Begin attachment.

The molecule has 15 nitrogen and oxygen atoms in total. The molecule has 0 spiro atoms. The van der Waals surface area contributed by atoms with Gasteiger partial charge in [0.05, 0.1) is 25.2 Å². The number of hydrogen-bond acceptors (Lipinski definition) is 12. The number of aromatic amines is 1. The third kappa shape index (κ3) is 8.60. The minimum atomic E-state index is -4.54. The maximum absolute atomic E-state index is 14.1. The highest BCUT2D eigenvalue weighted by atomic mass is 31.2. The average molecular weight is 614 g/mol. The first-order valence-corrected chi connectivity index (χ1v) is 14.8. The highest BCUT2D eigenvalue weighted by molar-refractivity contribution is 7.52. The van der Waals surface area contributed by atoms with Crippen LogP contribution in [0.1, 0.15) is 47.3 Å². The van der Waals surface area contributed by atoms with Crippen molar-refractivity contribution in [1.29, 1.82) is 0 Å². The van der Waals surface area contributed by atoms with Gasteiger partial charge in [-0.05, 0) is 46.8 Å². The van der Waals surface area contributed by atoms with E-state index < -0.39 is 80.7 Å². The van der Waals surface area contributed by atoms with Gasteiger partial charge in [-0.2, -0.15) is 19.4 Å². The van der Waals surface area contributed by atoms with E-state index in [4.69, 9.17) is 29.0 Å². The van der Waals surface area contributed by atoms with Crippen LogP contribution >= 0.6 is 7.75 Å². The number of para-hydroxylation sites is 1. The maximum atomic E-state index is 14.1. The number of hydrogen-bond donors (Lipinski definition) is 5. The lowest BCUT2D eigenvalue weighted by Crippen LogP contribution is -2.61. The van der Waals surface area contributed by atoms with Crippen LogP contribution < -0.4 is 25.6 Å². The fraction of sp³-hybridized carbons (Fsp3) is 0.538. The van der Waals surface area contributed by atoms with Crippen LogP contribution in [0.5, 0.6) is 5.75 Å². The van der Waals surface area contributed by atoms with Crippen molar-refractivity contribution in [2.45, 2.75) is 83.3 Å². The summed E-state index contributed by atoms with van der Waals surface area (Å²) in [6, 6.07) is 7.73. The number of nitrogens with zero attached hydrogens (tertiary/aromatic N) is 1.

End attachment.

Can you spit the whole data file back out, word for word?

The molecule has 15 nitrogen and oxygen atoms in total. The molecule has 0 spiro atoms. The van der Waals surface area contributed by atoms with Gasteiger partial charge in [0.05, 0.1) is 25.2 Å². The number of hydrogen-bond acceptors (Lipinski definition) is 12. The number of aromatic amines is 1. The third kappa shape index (κ3) is 8.60. The minimum atomic E-state index is -4.54. The maximum absolute atomic E-state index is 14.1. The highest BCUT2D eigenvalue weighted by atomic mass is 31.2. The average molecular weight is 614 g/mol. The first-order valence-corrected chi connectivity index (χ1v) is 14.8. The highest BCUT2D eigenvalue weighted by molar-refractivity contribution is 7.52. The van der Waals surface area contributed by atoms with Crippen LogP contribution in [0.1, 0.15) is 47.3 Å². The van der Waals surface area contributed by atoms with Crippen molar-refractivity contribution in [1.29, 1.82) is 0 Å². The van der Waals surface area contributed by atoms with Gasteiger partial charge in [-0.05, 0) is 46.8 Å². The van der Waals surface area contributed by atoms with E-state index < -0.39 is 80.7 Å². The van der Waals surface area contributed by atoms with Gasteiger partial charge in [-0.2, -0.15) is 19.4 Å². The van der Waals surface area contributed by atoms with E-state index in [4.69, 9.17) is 29.0 Å². The van der Waals surface area contributed by atoms with Crippen LogP contribution >= 0.6 is 7.75 Å². The number of para-hydroxylation sites is 1. The maximum atomic E-state index is 14.1. The number of hydrogen-bond donors (Lipinski definition) is 5. The lowest BCUT2D eigenvalue weighted by Crippen LogP contribution is -2.61. The van der Waals surface area contributed by atoms with Crippen LogP contribution < -0.4 is 25.6 Å². The fraction of sp³-hybridized carbons (Fsp3) is 0.538. The van der Waals surface area contributed by atoms with Crippen LogP contribution in [0.5, 0.6) is 5.75 Å². The van der Waals surface area contributed by atoms with Crippen molar-refractivity contribution in [2.45, 2.75) is 83.3 Å². The summed E-state index contributed by atoms with van der Waals surface area (Å²) in [6, 6.07) is 7.73. The number of nitrogens with zero attached hydrogens (tertiary/aromatic N) is 1.